As incredibly comforting as that should be, the inverse is just as incredible. Just a few chapters earlier, Jesus said that if we do not forgive others their sins, God will not forgive our sins. Followers of Christ are called to demonstrate God-like forgiveness when others offend or wrong them. We need not keep a list, because it isn’t a math problem anyway, it is a heart condition. And the heart that is surrendered to Christ and yielded to the Holy Spirit will forgive the offending brother–every time.


I do not usually post movie reviews. In fact, I do not think I have ever reviewed a movie in this space, though it is possible that I have forgotten one. In this post, though, I am going to review one, primarily because I find it interesting how different two people can view the same thing.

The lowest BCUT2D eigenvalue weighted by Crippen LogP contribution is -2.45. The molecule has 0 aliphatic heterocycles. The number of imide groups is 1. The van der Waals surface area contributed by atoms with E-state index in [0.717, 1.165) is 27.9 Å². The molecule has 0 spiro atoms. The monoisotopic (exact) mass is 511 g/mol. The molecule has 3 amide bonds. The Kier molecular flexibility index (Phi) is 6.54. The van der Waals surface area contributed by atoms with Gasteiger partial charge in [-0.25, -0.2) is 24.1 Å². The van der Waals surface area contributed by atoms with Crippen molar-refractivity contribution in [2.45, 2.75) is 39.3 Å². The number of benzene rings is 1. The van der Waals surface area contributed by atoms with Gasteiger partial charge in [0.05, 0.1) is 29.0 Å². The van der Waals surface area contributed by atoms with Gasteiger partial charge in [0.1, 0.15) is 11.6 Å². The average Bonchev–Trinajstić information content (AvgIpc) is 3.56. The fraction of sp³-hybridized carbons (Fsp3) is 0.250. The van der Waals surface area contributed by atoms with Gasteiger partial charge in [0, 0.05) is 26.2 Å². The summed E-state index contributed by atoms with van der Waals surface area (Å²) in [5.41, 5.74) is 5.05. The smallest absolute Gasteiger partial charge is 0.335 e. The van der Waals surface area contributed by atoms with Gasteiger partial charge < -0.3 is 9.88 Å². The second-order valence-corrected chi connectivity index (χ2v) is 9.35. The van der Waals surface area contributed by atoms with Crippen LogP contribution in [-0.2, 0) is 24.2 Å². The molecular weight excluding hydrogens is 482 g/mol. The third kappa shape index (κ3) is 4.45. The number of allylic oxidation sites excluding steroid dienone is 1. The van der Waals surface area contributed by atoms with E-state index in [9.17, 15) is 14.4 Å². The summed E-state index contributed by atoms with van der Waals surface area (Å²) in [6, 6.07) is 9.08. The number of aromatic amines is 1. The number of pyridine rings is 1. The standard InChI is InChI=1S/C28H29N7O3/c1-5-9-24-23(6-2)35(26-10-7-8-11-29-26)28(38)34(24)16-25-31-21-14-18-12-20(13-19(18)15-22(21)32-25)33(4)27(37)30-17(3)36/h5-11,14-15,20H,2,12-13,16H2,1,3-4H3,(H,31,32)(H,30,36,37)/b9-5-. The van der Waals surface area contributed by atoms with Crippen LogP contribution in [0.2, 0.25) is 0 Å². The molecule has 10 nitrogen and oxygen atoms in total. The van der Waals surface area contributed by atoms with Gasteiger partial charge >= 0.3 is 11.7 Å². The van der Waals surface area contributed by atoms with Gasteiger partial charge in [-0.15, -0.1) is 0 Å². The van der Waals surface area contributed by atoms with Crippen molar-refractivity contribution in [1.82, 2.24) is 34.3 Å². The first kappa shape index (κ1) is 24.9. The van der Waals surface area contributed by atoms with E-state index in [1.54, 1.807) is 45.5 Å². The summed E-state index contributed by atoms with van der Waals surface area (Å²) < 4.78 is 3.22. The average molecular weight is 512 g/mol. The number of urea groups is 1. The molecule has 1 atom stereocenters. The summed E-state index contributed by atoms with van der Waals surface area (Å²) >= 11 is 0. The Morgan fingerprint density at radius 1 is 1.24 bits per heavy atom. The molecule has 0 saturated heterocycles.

Last Friday my wife and I went to see Disney’s new live-action movie Cinderella. I was not quite sure what to expect; I was hoping for a well-done film that did not stray too far from the classic storyline or get too “cutesy” in its presentation. I was not disappointed, because Disney and director Kenneth Branagh stayed very true to the storyline we all know. That pleased me. Interestingly enough, it disappointed Jessica Gibson, who reviewed the movie for Christianity Today. I did not read Gibson’s review until the day after I saw the movie, so I was a bit surprised to read the heading on the online version of the review: “When it comes to remaking classics, Disney shouldn’t try so hard.” Gibson opens her review announcing that she is a big believer that the original is almost always better. With that in mind, she said that she has been noncommittal on her opinion about Disney’s plan to make live-action versions of their classic animated versions of fairy tales. “Should Disney mess with success?” Gibson asks, to which she responds, “Cinderella gave the answer I hoped I wouldn’t get: they shouldn’t.”